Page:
Images captured with Nikon D3x, 600mm f/4 w/TC-14eII on Lexar digital film.
Co-Posted on Birding is Fun! (link)
Its amazing how this topic seems to be on the minds of so many people. I bet I get a few emails a month from folks asking for help designing and/or building a backyard bird photography studio. I have tried many different gadgets and setups for my backyard bird photography studio, both home-made and purchased. In fact I have tried as many setups as I have camera bags! Just like camera bags, different yard setups present different solutions and complications depending on weather and time of year. What I will attempt to do in this post is talk about and show you how I have generated the most consistent results in my backyard bird photography studio. I will give you one warning before you read this post. I follow the KISS method in my photography. KISS stands for Keep It Simple Stupid :-). If I had a dollar for every time someone asked me how many lights I setup in my backyard or how big or what kind of a tent I use for a blind, I would be rich. The simple answer is I don’t use any of these things. I know, I know, some of you will say you have to use lights if you are going to stop the action of a hummingbirds wings or counteract the effects of the harsh mid day sun and this is true, in some applications. I will give you that using a flash when photographing hummingbirds is helpful but not required. As it relates to using a flash to help counteract the harsh midday sun my response is I don’t photograph in the harsh midday sun. Have I used flash in the yard for special effects, yes. Do I use it often, no.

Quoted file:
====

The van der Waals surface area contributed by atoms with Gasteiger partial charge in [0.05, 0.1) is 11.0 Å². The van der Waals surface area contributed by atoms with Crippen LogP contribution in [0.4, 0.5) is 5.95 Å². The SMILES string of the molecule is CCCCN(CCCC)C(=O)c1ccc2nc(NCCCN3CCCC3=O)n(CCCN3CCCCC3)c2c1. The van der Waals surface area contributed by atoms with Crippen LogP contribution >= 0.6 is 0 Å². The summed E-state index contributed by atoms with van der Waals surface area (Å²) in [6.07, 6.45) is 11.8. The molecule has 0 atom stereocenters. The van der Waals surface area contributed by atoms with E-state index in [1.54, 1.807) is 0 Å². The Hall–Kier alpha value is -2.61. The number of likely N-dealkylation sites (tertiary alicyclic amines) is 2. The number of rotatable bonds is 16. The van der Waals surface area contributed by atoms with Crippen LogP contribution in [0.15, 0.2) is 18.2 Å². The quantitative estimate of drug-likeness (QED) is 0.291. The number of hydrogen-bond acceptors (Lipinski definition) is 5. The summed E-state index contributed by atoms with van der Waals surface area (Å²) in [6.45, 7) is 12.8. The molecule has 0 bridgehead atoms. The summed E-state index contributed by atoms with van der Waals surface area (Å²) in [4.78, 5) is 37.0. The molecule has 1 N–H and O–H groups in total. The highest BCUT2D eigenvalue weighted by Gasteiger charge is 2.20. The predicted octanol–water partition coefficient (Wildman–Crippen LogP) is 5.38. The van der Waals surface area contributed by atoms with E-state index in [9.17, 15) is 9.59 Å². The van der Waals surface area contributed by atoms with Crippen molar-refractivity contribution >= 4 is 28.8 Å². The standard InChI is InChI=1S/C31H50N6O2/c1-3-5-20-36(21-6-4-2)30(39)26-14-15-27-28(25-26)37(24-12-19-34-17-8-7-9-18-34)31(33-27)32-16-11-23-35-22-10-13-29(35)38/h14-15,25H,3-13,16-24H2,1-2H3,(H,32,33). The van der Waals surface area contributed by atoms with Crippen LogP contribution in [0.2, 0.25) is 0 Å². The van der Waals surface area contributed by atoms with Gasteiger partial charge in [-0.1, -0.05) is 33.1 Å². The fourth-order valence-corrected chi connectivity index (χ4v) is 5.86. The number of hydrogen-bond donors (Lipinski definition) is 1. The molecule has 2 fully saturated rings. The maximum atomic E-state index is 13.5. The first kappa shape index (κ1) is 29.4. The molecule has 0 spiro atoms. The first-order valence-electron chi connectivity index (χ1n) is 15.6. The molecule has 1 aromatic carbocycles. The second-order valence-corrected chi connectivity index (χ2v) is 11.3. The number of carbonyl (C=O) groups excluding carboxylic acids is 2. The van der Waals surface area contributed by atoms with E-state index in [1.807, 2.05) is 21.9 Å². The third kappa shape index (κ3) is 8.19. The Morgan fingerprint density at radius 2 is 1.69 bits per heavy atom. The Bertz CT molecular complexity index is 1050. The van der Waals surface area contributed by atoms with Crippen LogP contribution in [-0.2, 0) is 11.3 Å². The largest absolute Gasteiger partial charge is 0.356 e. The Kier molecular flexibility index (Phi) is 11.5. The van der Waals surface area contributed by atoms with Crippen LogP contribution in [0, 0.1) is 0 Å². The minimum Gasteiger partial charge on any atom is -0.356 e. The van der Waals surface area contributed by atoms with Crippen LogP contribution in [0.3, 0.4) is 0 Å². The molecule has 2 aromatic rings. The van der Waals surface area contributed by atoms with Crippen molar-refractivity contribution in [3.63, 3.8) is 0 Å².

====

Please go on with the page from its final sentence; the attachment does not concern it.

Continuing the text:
So lets talk about the basics of backyard bird photography studio. What do you need for this to be successful? The first thing is you need to be able to control your background. There is nothing worse than a beautiful bird on a branch, with 20 other branches in the way or a sky scraper in the picture along with your subject! What you also need to consider before you select a location for your feeder is the angle of the sun and where you will be standing in relation to the sun and your feeder. Ideally, you want the sun to always be behind you (over one of your shoulders) so that you will be between the sun and the perches/branches you will be photographing.
In the picture above you will notice 3 locations for birds to land, eat and drink. All 3 are highlighted by white arrows. I will show you closeup images below to help. If you notice, I have placed the feeders, bird bath and large perch in locations where the birds can fly in and out to the woods easily. I have also made it easy for little song birds to hide in bushes and make their way to the feeders using the cover of the shrubs for safety. You should also notice that I do not place any of the feeders near windows in an attempt to limit window strikes.